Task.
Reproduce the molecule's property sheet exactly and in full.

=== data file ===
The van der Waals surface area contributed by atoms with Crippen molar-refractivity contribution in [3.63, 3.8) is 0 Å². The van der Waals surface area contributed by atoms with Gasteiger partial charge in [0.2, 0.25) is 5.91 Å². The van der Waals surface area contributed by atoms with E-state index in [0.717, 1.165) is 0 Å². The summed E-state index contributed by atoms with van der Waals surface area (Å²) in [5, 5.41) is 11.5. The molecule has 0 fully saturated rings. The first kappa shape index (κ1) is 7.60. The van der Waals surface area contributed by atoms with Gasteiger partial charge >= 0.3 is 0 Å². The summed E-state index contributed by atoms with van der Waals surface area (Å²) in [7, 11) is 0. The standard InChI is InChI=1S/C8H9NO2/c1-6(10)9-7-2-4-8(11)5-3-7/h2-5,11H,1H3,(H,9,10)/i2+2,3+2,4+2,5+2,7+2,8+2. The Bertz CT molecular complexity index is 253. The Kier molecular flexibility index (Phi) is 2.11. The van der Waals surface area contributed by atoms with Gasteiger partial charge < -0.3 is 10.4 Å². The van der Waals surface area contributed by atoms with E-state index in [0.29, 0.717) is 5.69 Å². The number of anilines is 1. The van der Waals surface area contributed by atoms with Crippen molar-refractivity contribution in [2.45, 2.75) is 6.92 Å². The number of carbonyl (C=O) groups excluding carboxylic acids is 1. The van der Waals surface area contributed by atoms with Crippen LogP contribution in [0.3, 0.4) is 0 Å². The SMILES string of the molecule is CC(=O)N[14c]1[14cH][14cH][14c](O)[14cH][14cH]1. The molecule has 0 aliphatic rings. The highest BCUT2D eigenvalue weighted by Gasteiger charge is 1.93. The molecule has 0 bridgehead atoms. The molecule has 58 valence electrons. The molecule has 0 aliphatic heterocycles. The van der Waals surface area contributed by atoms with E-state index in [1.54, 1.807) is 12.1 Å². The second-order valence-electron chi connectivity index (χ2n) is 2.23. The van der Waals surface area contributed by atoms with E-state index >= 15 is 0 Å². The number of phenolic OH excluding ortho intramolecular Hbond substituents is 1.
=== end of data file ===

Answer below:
The van der Waals surface area contributed by atoms with Crippen molar-refractivity contribution in [3.63, 3.8) is 0 Å². The van der Waals surface area contributed by atoms with Gasteiger partial charge in [0.2, 0.25) is 5.91 Å². The van der Waals surface area contributed by atoms with E-state index in [0.717, 1.165) is 0 Å². The summed E-state index contributed by atoms with van der Waals surface area (Å²) in [5, 5.41) is 11.5. The molecule has 0 fully saturated rings. The first kappa shape index (κ1) is 7.60. The van der Waals surface area contributed by atoms with Gasteiger partial charge >= 0.3 is 0 Å². The summed E-state index contributed by atoms with van der Waals surface area (Å²) in [7, 11) is 0. The standard InChI is InChI=1S/C8H9NO2/c1-6(10)9-7-2-4-8(11)5-3-7/h2-5,11H,1H3,(H,9,10)/i2+2,3+2,4+2,5+2,7+2,8+2. The Bertz CT molecular complexity index is 253. The Kier molecular flexibility index (Phi) is 2.11. The van der Waals surface area contributed by atoms with Gasteiger partial charge < -0.3 is 10.4 Å². The van der Waals surface area contributed by atoms with E-state index in [0.29, 0.717) is 5.69 Å². The number of anilines is 1. The van der Waals surface area contributed by atoms with Crippen molar-refractivity contribution in [2.45, 2.75) is 6.92 Å². The number of carbonyl (C=O) groups excluding carboxylic acids is 1. The van der Waals surface area contributed by atoms with Crippen LogP contribution in [0.3, 0.4) is 0 Å². The SMILES string of the molecule is CC(=O)N[14c]1[14cH][14cH][14c](O)[14cH][14cH]1. The molecule has 0 aliphatic rings. The highest BCUT2D eigenvalue weighted by Gasteiger charge is 1.93. The molecule has 0 bridgehead atoms. The molecule has 58 valence electrons. The molecule has 0 aliphatic heterocycles. The van der Waals surface area contributed by atoms with E-state index in [1.54, 1.807) is 12.1 Å². The second-order valence-electron chi connectivity index (χ2n) is 2.23. The van der Waals surface area contributed by atoms with E-state index >= 15 is 0 Å². The number of phenolic OH excluding ortho intramolecular Hbond substituents is 1.